A courageous person, a police officer, in an effort to protect the people of his community, had put his life on the line and lost it. He wasn’t going about his daily routine on this Saturday morning, nor was his family. This Saturday was different. It was one coated in tragedy and anguish as the community gathered for his procession. Who was I to be taking the gift of life for granted, especially on this day? I felt ashamed of myself.

This was not the first instance, of course, in which a police officer was killed in the line of duty, but this time it was closer to home. It happened not in the urban city streets but within my community in a small suburban neighborhood that I pass through daily on my way to work. Perhaps this circumstance in addition to the two deaths I experienced recently in my personal life heightened my sensitivity to the death of this police officer. He was only 29. I did not know him, but I knew I had to go to the funeral procession and pay my respects.

I parked close to the highway intersection and jogged towards the overpass, feeling anxious as I crossed the road to the bridge. I found an open spot in the crowd along the railing and peered down over the highway below. The seemingly endless line of police car after police car and intermittent fire trucks from all the surrounding suburbs, cities, and even farther away places drove in succession in honor of the fallen officer.

Passers-by stopped in the road or pulled over. Couples stood together waving their flags and wiping tears from their cheeks. Fire and EMS officers stood on a parked ambulance saluting or holding their hands over their hearts during the entire procession. Parents stood with their children, telling to them what was happening and why, and teaching them about humility, respect, empathy, and bravery in the process. I was moved to tears over and over.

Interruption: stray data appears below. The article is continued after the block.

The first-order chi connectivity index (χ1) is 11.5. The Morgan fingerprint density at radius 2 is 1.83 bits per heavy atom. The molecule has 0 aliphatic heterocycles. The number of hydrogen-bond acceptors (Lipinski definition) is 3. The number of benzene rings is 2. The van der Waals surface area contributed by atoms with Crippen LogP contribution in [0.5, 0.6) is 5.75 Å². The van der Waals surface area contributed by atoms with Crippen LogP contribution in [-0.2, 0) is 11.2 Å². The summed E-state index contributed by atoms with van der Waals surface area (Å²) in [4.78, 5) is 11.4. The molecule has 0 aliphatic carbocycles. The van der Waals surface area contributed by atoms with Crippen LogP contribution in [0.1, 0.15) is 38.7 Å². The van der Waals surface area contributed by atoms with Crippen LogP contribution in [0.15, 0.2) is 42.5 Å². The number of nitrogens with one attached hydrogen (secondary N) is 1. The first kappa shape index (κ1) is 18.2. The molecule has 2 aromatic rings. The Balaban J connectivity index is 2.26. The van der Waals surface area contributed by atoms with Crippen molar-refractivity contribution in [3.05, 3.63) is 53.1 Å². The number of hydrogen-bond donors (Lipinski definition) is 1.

Everyday people sacrifice their lives for the greater good. I’m glad I had the opportunity to honor such a person, and in the wake of the procession, the least I could do was be thankful for the day I still had in front of me. The sun was high, the sky was clear, and I was both safe and free.

A Recent Loss: Grief and Gratitude

In grief my senses become heightened. In still moments, I am acutely aware of everything around me – the hard bench underneath me, the bright sun above, the cold wind fanning my hair around my face. I am sitting next to the place where we buried our dog Toby earlier that morning, and for once, I am truly present in the moment. It is an overwhelming moment of grief, and it is everything.